Living abroad, the prospect of heading home for a sabbatical is joyous. Yet, when you live on the other side of the world from your hometown there’s something quite anxiety-ridden about journeying back for a once-a-year trip (for that’s what money and time can only afford).
Existing and prospering away from your home is unnatural. It’s not normal to suddenly blossom away from your kin. Even those from dysfunctional, irrational or debilitated backgrounds still retain an intrinsic relationship with their physical environment.
Growing up in the heart of coastal suburban 90s Australia I had an innate longing for escapism. The gruelling, pulsating, saturating, engorging colours and conversation both grated and exhausted me. The beach was wonderful and a place to free your shackles and be utterly primitive, but it wasn’t enough. I wanted a city, big smoke, cocktails (there were no bars nor clubs where I grew up), animation and diversity. I wanted to immerse myself culturally, emotionally and physically in a well-formed zeitgeist.
Australia prides itself on ‘newness’, but it’s also a country that’s shackled to its past and is more conservative than one may have previously imagined. And nowhere is this conservativism greater epitomised that in the ‘burbs’. There’s no such thing as museums, libraries, theatres or town halls where I’m from. The only subculture we have are surfies and the beach is not only our refuge but is the backbone to our entire coastal society.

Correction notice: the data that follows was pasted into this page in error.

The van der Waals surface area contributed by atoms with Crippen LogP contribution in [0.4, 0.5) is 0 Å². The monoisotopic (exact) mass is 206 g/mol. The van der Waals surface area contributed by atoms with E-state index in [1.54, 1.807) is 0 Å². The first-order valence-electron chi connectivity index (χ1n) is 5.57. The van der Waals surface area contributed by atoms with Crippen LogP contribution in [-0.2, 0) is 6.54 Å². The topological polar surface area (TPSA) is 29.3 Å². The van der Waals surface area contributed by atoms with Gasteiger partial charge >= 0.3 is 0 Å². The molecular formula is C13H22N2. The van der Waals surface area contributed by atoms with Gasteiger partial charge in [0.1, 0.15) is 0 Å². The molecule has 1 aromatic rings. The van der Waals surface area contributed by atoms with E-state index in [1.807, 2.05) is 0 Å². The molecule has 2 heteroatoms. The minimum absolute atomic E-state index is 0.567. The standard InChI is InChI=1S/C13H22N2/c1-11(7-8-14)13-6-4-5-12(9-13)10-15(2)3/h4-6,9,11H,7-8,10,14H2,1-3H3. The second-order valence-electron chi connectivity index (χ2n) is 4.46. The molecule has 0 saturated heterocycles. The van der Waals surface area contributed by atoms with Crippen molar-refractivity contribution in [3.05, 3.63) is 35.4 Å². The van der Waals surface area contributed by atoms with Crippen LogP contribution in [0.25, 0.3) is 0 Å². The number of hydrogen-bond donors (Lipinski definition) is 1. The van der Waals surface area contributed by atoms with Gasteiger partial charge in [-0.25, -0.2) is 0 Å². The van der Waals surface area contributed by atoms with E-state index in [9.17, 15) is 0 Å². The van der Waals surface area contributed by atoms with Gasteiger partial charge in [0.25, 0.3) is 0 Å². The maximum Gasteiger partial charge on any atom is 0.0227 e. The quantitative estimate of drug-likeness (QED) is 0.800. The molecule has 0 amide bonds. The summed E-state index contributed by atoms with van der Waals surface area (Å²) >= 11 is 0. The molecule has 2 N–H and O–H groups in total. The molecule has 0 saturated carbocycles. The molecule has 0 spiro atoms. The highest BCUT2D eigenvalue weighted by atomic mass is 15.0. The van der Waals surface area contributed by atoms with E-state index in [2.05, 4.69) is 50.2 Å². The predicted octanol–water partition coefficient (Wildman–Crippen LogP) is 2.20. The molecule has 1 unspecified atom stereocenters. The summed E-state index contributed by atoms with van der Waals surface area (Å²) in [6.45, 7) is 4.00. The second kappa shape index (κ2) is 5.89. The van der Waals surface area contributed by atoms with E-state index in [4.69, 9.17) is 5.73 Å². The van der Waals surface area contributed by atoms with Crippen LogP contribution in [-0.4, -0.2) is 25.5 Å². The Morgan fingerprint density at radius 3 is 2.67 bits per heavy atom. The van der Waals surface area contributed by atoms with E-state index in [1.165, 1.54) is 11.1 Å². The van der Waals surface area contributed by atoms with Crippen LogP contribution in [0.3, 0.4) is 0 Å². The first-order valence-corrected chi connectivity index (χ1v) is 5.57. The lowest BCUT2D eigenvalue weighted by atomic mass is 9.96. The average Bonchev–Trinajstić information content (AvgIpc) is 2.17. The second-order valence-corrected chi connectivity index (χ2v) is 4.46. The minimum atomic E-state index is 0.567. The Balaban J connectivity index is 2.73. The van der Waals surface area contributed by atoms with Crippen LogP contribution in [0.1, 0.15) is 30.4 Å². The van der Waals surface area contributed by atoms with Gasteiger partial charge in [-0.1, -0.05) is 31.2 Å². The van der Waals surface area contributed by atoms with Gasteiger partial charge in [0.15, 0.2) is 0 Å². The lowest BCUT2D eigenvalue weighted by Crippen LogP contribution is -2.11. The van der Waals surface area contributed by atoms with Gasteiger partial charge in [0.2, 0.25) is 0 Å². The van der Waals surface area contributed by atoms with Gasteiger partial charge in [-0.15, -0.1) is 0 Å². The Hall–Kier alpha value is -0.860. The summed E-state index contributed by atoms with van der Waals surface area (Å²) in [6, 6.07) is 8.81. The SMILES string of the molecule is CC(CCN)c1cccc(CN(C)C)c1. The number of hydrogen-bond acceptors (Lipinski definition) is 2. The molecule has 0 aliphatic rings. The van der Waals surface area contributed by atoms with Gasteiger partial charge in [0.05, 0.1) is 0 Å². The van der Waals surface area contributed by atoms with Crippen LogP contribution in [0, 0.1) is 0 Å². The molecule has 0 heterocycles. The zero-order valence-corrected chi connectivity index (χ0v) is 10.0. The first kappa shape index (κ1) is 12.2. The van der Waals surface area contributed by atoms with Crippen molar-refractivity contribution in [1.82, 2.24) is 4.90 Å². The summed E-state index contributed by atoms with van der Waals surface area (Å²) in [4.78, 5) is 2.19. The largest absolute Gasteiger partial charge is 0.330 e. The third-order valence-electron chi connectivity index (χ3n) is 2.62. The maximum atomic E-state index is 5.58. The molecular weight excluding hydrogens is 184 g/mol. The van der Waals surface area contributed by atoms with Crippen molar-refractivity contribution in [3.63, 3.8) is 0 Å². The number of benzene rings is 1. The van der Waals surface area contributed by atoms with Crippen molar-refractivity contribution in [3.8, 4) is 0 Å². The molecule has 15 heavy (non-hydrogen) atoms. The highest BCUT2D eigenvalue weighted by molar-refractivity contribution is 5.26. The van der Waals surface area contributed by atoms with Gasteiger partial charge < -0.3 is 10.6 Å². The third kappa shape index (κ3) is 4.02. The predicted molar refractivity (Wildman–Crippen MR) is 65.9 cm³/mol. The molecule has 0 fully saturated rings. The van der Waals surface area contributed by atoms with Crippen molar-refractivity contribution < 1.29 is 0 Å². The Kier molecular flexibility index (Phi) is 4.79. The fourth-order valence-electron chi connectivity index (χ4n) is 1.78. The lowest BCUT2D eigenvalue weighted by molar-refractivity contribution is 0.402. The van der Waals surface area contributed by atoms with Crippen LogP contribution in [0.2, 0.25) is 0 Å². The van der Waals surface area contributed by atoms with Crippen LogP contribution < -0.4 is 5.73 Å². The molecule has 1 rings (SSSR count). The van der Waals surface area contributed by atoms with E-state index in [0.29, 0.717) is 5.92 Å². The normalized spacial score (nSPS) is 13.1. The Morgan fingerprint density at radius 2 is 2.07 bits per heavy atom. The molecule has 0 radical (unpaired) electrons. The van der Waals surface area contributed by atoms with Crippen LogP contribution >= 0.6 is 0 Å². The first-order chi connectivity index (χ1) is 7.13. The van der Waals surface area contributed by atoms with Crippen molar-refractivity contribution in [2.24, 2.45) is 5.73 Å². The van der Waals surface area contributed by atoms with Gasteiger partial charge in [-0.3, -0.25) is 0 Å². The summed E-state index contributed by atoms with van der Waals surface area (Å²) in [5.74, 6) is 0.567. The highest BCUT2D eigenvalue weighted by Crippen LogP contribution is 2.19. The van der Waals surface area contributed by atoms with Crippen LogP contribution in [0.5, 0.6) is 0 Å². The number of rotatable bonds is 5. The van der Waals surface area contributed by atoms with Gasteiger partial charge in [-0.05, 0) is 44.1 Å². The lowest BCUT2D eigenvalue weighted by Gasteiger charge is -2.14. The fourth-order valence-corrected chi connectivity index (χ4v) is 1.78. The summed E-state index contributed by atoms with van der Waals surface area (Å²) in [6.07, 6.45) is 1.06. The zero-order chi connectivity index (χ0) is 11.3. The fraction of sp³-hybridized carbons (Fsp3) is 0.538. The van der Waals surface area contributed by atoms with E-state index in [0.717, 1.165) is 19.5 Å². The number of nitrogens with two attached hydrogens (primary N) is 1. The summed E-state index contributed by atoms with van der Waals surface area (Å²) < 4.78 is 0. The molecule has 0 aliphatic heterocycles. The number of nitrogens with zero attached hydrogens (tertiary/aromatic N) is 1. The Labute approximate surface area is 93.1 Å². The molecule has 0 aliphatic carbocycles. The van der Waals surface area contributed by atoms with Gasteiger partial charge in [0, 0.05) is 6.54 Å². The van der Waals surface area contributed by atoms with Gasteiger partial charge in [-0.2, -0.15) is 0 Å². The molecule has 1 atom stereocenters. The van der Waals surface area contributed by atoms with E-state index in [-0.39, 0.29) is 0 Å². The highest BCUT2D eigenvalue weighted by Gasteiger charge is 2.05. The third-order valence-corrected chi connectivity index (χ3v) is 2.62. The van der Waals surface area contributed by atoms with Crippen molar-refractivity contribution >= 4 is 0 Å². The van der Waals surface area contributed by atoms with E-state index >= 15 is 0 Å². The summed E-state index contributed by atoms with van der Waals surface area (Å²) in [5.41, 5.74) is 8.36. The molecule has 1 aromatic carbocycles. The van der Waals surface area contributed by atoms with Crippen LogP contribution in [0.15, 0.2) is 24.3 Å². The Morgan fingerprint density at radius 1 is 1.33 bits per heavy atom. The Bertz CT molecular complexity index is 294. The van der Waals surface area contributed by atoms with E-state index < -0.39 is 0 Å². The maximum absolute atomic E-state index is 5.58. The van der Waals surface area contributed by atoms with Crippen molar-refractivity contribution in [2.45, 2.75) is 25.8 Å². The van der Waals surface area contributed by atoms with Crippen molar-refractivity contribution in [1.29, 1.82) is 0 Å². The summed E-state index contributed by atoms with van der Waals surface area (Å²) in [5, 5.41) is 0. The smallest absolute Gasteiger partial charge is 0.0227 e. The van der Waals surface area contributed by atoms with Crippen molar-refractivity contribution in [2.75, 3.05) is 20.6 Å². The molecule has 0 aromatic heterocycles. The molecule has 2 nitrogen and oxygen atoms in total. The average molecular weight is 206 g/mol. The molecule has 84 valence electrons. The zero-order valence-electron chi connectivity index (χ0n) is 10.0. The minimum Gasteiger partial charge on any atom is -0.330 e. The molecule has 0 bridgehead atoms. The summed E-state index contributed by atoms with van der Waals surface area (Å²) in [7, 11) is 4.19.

At eighteen I was off and away, salivating for an all-consuming milieu of nostalgia – I had an appetite for idiosyncrasies of a bygone past, an appetite that wasn’t being fed in my hometown.
Yet, with nearly a decade looming of living out of home I now (rather paradoxically) consider myself unequivocally Australian. I am rooted to my former physical environment; the beach, the remorseless sea, the golden sand, tropical rainforests, dense scrubland and burnt embers. Living in a city of 8 million people will sure to evoke a heightened homesick emotion for your home of 3,000.
We are shackled both intrinsically and psychically to our original home. No matter how far we distance ourselves, we are always defined by our former abodes.
So, bon voyage as I journey forth this Christmas. It’s a mere three weeks, but it’s a chance to immerse myself in my suburban past once more.